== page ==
Updated on 09/15/2011 12:47PM

Young at heart and on the track

Michael J. Marten/Horsephotos
John's Call wears a mask and eye shades to protect him from the sun.

SARATOGA SPRINGS, N.Y. - First of all, John's Call doesn't know he's 10 years old.

As far as he's concerned, time passes in big chunks, alternating between the good life on the farm and such competitive diversions as the Breeders' Cup Turf, the Japan Cup, and the Sword Dancer Handicap, which will bear his stamp again on Saturday at Saratoga.

While at rest, John's Call is a feisty old gent, a bit shy of the sun but hardly content to sit on the porch and play canasta with the other senior citizens. When not in residence at his familiar Saratoga barn, he rules the roost at the Maryland farm of trainer Tom Voss, bossing around the younger horses by day and grazing after sunset.

In his younger days, John's Call was so sensitive to sunlight that his coat broke out into spots. Voss was concerned enough to alert the track identifier about the horse's change in appearance. Whenever John's Call walks or grazes - or kills time in one of the roomy Saratoga paddocks - he wears a protective mask and very cool, customized eye shades.

"I gave up trying to find a pair of those joke sunglasses, with the big lenses," Voss said. "I ended up using pieces of the stuff they use for tinting car windows."

Voss has been the keeper of John's Call, who is owned by Douglas Joyce, since his purchase as a jumping prospect. The trainer points out that the gelding has raced only 37 times, beginning with his maiden voyage on Oct. 14, 1994, at Belmont Park, and therefore might feel right at home against horses half his age in terms of wear and tear.

There was a two-year gap in the record along the way, from August of 1995 to July of 1997, when a small lesion on a tendon appeared and then recurred, both times at Saratoga. Since the summer of 1997, the racing career of John's Call has been interrupted only by the seven months he spends on the farm, from the late fall to the following summer each year. And each year has been better than the last.

At the age of 8, in 1999, John's Call improved enough to win the Laurel Turf Cup and two other small mid-Atlantic stakes. Then, at 9, he became a star, winning the Sword Dancer and the Turf Classic at Belmont.

"What he really needed was a mile and a half," Voss said. "That's his game. But there are not that many of those races around for him."

A stone-cold stayer who could gallop opponents to death, John's Call is a throwback to the kind of horse once raised and raced regularly in North America. The record bears Voss out. In 10 starts at 11 or 12 furlongs, John's Call has won five races and most of his $1.5 million in purses. It is revealing to note that Voss describes two of those losses as two of the best races of his career.

"The Breeders' Cup was the thrill of a lifetime," Voss said, referring to last year's running at Churchill Downs. John's Call had to be supplemented to the Turf at a cost of $240,000.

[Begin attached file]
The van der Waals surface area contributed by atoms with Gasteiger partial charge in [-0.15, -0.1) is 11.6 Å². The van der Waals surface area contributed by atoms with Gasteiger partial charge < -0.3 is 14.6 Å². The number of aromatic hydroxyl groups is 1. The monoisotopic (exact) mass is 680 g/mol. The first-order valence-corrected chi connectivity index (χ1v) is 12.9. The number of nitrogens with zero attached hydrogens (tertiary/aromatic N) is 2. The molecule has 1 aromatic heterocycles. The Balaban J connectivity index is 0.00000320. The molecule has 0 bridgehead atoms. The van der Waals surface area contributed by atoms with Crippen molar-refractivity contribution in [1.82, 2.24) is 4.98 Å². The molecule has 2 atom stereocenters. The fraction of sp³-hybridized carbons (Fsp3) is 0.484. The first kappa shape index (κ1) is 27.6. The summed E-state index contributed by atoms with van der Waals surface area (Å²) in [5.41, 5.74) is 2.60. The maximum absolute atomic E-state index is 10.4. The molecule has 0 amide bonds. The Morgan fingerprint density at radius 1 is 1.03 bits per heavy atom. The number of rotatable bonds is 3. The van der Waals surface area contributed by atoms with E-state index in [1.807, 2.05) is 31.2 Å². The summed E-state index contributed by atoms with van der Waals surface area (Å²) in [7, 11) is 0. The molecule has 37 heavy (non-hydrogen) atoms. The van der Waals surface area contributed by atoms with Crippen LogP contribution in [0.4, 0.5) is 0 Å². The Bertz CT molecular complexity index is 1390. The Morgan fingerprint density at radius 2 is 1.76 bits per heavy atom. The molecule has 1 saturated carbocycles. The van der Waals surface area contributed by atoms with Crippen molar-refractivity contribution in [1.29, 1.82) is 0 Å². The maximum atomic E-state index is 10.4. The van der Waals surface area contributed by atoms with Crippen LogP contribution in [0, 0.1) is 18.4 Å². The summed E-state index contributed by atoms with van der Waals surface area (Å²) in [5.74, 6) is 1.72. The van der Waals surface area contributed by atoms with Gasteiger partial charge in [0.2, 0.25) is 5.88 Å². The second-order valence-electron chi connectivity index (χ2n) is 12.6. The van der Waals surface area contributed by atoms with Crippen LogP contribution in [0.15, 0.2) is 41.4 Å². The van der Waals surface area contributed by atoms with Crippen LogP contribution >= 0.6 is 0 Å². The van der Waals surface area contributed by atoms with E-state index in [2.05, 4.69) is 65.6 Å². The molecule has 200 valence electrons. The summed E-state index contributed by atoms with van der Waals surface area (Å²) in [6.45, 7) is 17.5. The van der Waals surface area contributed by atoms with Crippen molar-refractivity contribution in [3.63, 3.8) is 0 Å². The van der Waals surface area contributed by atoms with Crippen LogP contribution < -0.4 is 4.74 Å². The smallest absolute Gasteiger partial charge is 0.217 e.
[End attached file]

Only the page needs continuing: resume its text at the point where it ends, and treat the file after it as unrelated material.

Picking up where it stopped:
"I wasn't crazy about putting up the money," Voss went on. "But the walk over, and the way he ran, made it all worthwhile. I was never prouder of a horse in all my life. He kept fighting to beat the horse on the inside, and then along came that horse on the outside, and he tried to beat him, too."

At the end of the Turf, John's Call was beaten a half-length by victorious Kalanisi and a nose by Quiet Resolve. He made good on his supplemental fee, taking down $327,360 including nominator awards, and earned his yearly holiday. But first, he went to Japan.

The lure of the Japan Cup is understandable. Candidates are courted for months. Once there they are treated like royalty. The experience is unforgettable, and the money isn't bad, either. Unfortunately, not all horses deal with the trip as smoothly as their people.

John's Call had never been on an airplane in his life. It was a fretful journey. Once there, he was faced with a quarantine facility, which wasn't bad. Problem was, they also quarantined his food.

"He went for a week eating what they had over there," Voss said. "He'd eat a little, pick at it, but you're not going to have much luck changing the diet of a 9-year-old horse."

Good point. When's the last time anyone saw Grandpa try something new.

"He finally got his feed," Voss said. "But then he had a slow work, and the course was hard, and a lot seemed to be going against him. It was amazing that he was beaten only about six lengths. He never stopped trying."

Voss put John's Call on the same comeback pattern for 2001 that worked in 2000, with a win in the 1 1/2-mile Cape Henlopen Stakes at Delaware Park on July 22. He won the same race last year before taking the Sword Dancer.

"Don't confuse his Delaware race this year with the way he ran here last year," Voss warned. "He wasn't beating much, and horses like King Cugat and With Anticipation look pretty tough in the Sword Dancer."

And never forget that 10 means 10, an unprecedented age for a horse to be winning, or even competitive, in top-ranked stakes. Voss remains ready to pull the curtain on the career of John's Call the moment he shows signs of his age.

"He's so competitive, though," Voss added. "You'd never know his age to watch him run."

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